Rwanda is a French-speaking nation with striking natural beauty. It’s known for its gorgeous rolling hills, which has given it the nickname, ‘Le pays aux mille collines’, or ‘The land of a thousand hills.’
Sadly, Rwanda is also well-known for its recently gruesome past. In 1994, a genocide swept through Rwanda killing over one million residents in less than 3 months. The tragic event came after years of built-up tensions between the Hutu and Tutsi people. In short, the Hutus were the poor majority and the Tutsis were the wealthy minority. After multiple armed clashes throughout the 20th century, their simmering conflict finally reached a boiling point when the Hutu militia took to the streets with machetes, guns and other weapons. The statistics are staggering, with nearly 10,000 murdered every day, which breaks down to 400 every hour and 7 every minute! Although the country is once again at peace, this massive tragedy is still a major open wound. It’s estimated that over 70% of the population has seen a family member brutally murdered, and the psychological damage has been substantial. In an effort to pay homage to all those lost lives, they’ve created the Kigali Genocide Memorial, an obvious must-see if you are visiting Rwanda, and want to learn anything about the history of this once divided nation.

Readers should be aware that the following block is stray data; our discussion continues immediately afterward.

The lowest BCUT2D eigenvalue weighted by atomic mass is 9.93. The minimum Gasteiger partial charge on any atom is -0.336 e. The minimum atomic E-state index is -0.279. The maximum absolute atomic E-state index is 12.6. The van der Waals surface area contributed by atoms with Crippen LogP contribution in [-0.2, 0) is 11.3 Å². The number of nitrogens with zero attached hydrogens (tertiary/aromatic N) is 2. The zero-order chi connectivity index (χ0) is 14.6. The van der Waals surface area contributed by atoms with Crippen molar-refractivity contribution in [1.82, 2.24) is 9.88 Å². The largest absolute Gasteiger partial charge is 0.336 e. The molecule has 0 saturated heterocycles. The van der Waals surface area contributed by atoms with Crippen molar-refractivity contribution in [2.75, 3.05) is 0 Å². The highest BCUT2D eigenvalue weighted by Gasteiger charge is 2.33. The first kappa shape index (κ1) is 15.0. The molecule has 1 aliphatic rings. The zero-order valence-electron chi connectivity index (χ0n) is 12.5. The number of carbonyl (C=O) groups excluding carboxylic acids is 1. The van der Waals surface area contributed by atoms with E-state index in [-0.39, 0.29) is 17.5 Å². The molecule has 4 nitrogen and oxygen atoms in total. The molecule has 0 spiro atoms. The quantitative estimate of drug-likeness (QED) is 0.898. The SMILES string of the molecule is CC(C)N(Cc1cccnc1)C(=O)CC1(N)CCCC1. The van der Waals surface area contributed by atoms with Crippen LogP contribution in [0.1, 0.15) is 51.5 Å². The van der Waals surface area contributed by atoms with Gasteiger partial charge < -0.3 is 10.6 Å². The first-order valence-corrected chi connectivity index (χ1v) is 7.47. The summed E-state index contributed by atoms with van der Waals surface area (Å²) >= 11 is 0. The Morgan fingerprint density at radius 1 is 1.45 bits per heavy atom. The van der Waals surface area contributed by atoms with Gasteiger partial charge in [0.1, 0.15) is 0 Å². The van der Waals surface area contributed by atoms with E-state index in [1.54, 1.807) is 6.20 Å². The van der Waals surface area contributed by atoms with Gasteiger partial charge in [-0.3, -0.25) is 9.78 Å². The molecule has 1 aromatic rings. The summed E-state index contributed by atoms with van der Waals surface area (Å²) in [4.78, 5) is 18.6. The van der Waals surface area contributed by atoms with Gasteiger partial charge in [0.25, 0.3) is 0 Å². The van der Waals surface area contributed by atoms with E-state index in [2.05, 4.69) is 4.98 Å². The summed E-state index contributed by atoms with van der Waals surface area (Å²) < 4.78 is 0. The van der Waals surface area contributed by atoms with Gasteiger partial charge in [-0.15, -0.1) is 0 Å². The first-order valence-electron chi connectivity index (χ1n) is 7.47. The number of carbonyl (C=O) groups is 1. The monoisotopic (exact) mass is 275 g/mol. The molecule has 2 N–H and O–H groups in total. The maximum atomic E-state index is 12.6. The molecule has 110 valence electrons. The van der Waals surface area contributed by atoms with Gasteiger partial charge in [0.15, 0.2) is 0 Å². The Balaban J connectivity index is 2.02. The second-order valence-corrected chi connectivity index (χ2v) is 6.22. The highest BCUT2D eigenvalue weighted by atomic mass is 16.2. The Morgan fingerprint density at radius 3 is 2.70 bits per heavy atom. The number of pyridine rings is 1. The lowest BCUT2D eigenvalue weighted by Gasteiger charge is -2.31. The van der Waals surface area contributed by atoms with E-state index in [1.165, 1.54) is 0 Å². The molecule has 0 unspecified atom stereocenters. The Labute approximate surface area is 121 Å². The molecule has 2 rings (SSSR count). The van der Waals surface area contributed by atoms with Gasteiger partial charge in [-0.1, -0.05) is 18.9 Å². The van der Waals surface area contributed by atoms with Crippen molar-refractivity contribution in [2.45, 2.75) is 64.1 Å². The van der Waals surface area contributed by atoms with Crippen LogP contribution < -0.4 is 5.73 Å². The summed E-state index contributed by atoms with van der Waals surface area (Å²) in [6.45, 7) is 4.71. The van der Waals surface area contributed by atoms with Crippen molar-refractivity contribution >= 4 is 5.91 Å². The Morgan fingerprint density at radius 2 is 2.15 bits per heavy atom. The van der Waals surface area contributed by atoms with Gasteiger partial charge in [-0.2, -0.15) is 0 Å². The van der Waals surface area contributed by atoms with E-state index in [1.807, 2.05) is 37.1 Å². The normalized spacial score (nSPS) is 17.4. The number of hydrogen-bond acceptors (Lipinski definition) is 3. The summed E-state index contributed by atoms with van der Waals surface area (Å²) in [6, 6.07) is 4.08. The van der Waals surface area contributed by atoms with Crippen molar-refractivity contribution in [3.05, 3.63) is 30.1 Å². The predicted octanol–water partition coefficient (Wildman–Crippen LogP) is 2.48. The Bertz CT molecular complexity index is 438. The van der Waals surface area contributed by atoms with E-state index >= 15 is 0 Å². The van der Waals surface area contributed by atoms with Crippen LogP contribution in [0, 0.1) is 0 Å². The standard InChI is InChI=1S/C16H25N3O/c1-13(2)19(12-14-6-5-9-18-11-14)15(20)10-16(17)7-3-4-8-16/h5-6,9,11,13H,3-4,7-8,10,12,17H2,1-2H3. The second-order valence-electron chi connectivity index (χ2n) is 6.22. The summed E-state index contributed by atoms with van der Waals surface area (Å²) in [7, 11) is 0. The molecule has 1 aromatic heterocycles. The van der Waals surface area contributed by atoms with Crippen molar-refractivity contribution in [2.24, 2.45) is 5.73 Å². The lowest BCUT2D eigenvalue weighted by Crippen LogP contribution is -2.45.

Kigali Genocide Memorial
The memorial is broken into sections, including an educational piece about the history of Rwanda, real-life testimonials from the survivors, and personal items and momentos from the victims. One of the most disturbing sections is the children’s memorial, which includes photos of the children, what they most enjoyed, and how they were killed. Nothing hits home like the face of a 3-month-old baby who was set on fire while in her mother’s arms at church. The memorial concludes with a tributary garden, which sits alongside a mass grave and memorial plaque. Some survivors come here often to be with their family members, although they know, sadly, that they’ll be returning home alone.
Hollywood does attempt to capture a portion of the massacre in the movie, Hotel Rwanda. The film, based on a true story, depicts the life of Hutu hotel manager, who harbored, and thus saved the lives of thousands of Tutsis during the crisis. While in Kigali, we were able to visit Hotel Rwanda, which is now an iconic hot-spot, serving fancy cocktails with a poolside view.
Rooms started at 250 USD /night.
Feel free to check out the links or the movie for more insight.